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Difference between a singleton and a class having all methods static

 
Mustafa Garhi
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In addition to the above difference, i would like to know the following :

1) What is class loading? When does it occure for a class that is executed using say a console using the java <classname> command.
This question is important as i am trying to find answers to many doubts related to static initializer blocks.
2) Can you start the execution of a java class without even a single main method.

Thanks in advance - Happy 2010.
 
Kaustav Ganguly
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Singleton is used when only one instance of the class should be initialised, typical example would be to maintain cache.

Now the same could be acheived by using a class with all methods as static but the problem in this case is nothing stops you from creating multiple instances of the non singleton class.
 
Rob Spoor
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A singleton can implement an interface, or extend a class, and can be used wherever that interface / class can be used. A very quick example:
You can then use this to find all sub directories of a file:


Mustafa Garhi wrote:1) What is class loading?

The loading of the Class inside the JVM.

When does it occure for a class that is executed using say a console using the java <classname> command.

In short, whenever it is needed and not sooner. Elaborating, whenever an instance is created, or a static member is accessed, whichever comes first. That includes the main method, so when you type in "java MyClass" the JVM will first load the MyClass class, then invoke its main method.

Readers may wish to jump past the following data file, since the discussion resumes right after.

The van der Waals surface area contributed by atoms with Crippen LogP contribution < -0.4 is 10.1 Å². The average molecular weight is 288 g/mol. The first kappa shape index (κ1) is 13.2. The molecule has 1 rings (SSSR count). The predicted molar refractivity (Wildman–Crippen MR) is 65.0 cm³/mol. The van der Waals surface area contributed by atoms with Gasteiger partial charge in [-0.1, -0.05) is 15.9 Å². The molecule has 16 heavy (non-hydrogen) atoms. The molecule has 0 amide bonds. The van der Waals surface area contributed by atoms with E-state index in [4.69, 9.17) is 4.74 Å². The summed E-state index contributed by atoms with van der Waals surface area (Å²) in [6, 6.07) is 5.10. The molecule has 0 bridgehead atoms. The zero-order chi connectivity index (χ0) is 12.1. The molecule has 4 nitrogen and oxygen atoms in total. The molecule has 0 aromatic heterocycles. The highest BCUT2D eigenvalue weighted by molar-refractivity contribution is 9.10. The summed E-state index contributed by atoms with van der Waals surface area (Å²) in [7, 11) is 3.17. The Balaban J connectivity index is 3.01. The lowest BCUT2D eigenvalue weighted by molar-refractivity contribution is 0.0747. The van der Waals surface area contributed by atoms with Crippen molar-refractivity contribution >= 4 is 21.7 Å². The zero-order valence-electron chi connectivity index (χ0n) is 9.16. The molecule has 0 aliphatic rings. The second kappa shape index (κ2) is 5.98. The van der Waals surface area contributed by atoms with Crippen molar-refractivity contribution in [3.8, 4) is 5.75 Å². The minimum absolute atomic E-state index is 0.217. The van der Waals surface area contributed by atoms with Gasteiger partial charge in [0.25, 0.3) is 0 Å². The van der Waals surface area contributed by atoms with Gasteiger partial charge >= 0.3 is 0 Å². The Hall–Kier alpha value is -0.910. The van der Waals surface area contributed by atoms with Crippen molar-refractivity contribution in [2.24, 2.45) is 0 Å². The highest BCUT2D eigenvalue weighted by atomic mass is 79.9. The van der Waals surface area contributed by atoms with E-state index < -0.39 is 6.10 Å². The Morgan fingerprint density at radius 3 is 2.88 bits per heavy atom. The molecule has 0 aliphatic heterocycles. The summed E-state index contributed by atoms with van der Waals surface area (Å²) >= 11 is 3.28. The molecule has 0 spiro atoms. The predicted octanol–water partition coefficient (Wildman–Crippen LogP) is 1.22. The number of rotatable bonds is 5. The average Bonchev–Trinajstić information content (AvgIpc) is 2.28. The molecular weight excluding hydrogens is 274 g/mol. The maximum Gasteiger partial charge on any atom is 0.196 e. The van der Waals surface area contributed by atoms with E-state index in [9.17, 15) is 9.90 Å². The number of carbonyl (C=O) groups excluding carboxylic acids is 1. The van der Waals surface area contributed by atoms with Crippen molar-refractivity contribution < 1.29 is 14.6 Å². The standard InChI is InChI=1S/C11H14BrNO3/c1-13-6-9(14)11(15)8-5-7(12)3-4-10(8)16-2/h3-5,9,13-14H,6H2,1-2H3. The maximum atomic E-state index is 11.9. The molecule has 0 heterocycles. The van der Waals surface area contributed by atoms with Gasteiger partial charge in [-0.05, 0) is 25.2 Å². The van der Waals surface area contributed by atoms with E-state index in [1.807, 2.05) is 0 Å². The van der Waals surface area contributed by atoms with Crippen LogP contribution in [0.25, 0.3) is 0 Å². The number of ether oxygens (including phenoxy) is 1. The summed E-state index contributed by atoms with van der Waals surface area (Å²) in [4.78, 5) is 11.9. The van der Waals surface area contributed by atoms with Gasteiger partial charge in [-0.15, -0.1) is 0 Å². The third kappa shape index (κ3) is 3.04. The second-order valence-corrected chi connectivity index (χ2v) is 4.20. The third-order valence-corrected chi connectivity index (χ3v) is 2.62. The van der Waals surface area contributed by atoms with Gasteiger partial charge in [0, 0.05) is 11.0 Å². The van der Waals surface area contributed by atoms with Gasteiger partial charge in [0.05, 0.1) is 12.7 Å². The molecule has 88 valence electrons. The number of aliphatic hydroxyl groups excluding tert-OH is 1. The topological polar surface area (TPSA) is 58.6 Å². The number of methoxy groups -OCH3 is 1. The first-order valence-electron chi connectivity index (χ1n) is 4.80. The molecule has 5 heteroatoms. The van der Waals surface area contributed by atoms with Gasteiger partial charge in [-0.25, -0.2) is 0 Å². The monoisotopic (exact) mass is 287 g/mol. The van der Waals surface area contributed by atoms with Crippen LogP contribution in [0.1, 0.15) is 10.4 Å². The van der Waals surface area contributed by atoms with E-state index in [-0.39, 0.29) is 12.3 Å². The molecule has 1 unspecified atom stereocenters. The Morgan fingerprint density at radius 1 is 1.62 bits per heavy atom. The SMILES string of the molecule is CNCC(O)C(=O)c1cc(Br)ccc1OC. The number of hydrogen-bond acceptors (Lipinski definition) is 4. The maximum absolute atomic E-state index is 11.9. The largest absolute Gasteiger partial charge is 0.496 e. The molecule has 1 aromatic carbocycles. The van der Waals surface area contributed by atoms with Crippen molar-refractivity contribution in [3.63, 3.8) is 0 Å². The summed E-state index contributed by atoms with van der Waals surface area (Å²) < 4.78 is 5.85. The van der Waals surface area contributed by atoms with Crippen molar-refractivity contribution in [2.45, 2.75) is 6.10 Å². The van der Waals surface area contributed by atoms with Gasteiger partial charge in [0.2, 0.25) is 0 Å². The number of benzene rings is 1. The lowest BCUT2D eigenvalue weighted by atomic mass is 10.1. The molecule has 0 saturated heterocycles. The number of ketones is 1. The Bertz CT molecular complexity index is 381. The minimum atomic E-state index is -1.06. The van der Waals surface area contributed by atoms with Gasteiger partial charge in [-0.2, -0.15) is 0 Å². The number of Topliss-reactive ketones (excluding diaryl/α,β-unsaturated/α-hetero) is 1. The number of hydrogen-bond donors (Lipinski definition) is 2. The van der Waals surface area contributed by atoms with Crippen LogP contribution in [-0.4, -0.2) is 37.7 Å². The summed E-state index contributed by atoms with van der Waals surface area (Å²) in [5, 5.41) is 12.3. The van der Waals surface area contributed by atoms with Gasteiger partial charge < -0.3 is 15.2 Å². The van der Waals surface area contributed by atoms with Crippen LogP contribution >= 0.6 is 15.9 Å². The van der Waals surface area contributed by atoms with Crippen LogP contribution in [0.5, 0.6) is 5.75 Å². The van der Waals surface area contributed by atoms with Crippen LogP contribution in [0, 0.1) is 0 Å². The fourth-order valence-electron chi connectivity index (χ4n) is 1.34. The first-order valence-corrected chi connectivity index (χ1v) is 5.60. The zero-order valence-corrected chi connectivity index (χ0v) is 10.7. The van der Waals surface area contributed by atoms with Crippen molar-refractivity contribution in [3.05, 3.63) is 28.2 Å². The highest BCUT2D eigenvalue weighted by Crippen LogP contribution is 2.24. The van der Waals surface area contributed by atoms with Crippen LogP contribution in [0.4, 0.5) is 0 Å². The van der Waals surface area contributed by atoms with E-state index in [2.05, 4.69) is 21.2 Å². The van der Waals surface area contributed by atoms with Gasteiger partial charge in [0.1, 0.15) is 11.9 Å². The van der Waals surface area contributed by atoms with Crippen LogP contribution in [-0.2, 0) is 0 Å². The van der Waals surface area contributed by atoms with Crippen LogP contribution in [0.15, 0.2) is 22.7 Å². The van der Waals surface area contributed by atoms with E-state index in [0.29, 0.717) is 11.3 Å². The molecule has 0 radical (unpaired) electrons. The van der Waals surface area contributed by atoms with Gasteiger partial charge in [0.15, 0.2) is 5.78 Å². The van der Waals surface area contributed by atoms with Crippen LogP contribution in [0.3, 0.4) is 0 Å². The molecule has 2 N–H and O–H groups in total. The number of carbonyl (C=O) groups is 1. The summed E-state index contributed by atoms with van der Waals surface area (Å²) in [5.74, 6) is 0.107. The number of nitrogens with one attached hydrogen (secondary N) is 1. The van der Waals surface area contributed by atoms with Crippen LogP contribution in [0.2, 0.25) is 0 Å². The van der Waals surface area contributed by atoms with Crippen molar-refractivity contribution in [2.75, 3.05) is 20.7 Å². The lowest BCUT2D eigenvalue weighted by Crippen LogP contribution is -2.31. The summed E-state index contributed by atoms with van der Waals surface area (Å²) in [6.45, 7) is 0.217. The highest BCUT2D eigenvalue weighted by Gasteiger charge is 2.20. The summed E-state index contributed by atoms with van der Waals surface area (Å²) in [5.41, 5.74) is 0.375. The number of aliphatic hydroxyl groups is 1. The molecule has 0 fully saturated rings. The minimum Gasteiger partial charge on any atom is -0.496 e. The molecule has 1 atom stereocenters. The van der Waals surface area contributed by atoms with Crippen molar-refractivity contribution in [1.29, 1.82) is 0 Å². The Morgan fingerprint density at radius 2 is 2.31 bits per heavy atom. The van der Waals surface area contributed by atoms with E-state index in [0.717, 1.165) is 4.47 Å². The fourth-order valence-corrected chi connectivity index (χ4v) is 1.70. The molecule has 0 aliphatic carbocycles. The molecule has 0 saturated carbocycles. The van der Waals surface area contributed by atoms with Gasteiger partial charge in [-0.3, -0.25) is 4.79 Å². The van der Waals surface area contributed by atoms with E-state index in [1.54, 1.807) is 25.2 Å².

2) Can you start the execution of a java class without even a single main method.

You can through static initializers:
Now that you have seen how to it, ignore you have ever seen it. You shouldn't use hacks like these; the main method is the official way and the main method is what you should use.
 
Campbell Ritchie
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A class with all static members can have a private constructor which is never called locally, so no instances are created at all.
 
Mustafa Garhi
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What are you trying to say Campbell?
 
Campbell Ritchie
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If you have a class with all static members (eg java.lang.Math) you may never need to create an object of that class.
 
Rob Spoor
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That was an answer to this:
Kaustav Ganguly wrote:Now the same could be acheived by using a class with all methods as static but the problem in this case is nothing stops you from creating multiple instances of the non singleton class.

Campbell said that a private constructor will stop you from creating multiple instances.
 
Mustafa Garhi
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So for a class with all methods static and having a private constructor as compared to a singleton has only one major diference - it cannot be used as subclass or a class that implements an interface because it could never be instantiated untill extended. A singleton on the other hand as pointed out earlier could extend and provide implementations to instance methods of the base class or interface.
 
Mustafa Garhi
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I just realised that for a singleton we at least create the instance once - without which it would be impossible to access instance members right?
For a class with all static members we would never ever have to create an instance.
Does this mean we are saving some memory when it comes to a class with all static members and a private constructor because the instance would never be created - i guess not. Please elaborate.
 
Rob Spoor
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You're correct on both accounts. Just one note about "until extended" - if a class only has private constructors it cannot be extended because the constructor chaining will no longer be possible.
 
Mustafa Garhi
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Exactly - that was silly - i guess i need some more brush up. Thanks man.
 
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